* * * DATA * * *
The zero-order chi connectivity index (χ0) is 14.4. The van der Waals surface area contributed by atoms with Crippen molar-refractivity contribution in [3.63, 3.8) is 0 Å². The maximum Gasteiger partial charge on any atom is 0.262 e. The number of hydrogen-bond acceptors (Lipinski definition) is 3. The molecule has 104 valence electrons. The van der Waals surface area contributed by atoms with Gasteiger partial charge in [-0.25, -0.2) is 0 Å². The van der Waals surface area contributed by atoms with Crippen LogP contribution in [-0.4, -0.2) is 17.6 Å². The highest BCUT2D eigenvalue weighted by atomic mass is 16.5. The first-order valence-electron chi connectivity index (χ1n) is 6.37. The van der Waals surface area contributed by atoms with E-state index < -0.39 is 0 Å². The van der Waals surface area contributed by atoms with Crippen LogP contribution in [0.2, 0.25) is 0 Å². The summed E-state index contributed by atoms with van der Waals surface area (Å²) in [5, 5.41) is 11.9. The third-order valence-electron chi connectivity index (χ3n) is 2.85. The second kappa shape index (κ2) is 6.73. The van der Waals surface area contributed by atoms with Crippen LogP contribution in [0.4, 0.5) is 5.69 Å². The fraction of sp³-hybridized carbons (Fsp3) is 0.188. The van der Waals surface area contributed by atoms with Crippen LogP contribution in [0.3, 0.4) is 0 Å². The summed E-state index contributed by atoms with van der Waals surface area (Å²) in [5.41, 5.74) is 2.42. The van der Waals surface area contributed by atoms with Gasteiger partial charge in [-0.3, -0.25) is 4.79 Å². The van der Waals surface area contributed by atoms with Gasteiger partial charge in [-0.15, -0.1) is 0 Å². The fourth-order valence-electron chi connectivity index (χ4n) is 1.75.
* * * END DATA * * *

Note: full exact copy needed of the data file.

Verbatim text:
The zero-order chi connectivity index (χ0) is 14.4. The van der Waals surface area contributed by atoms with Crippen molar-refractivity contribution in [3.63, 3.8) is 0 Å². The maximum Gasteiger partial charge on any atom is 0.262 e. The number of hydrogen-bond acceptors (Lipinski definition) is 3. The molecule has 104 valence electrons. The van der Waals surface area contributed by atoms with Gasteiger partial charge in [-0.25, -0.2) is 0 Å². The van der Waals surface area contributed by atoms with Crippen LogP contribution in [-0.4, -0.2) is 17.6 Å². The highest BCUT2D eigenvalue weighted by atomic mass is 16.5. The first-order valence-electron chi connectivity index (χ1n) is 6.37. The van der Waals surface area contributed by atoms with E-state index < -0.39 is 0 Å². The van der Waals surface area contributed by atoms with Crippen LogP contribution in [0.2, 0.25) is 0 Å². The summed E-state index contributed by atoms with van der Waals surface area (Å²) in [5, 5.41) is 11.9. The third-order valence-electron chi connectivity index (χ3n) is 2.85. The second kappa shape index (κ2) is 6.73. The van der Waals surface area contributed by atoms with Crippen LogP contribution in [0.4, 0.5) is 5.69 Å². The fraction of sp³-hybridized carbons (Fsp3) is 0.188. The van der Waals surface area contributed by atoms with Crippen LogP contribution in [0.3, 0.4) is 0 Å². The summed E-state index contributed by atoms with van der Waals surface area (Å²) in [5.41, 5.74) is 2.42. The van der Waals surface area contributed by atoms with Gasteiger partial charge in [-0.3, -0.25) is 4.79 Å². The van der Waals surface area contributed by atoms with Gasteiger partial charge in [-0.15, -0.1) is 0 Å². The fourth-order valence-electron chi connectivity index (χ4n) is 1.75.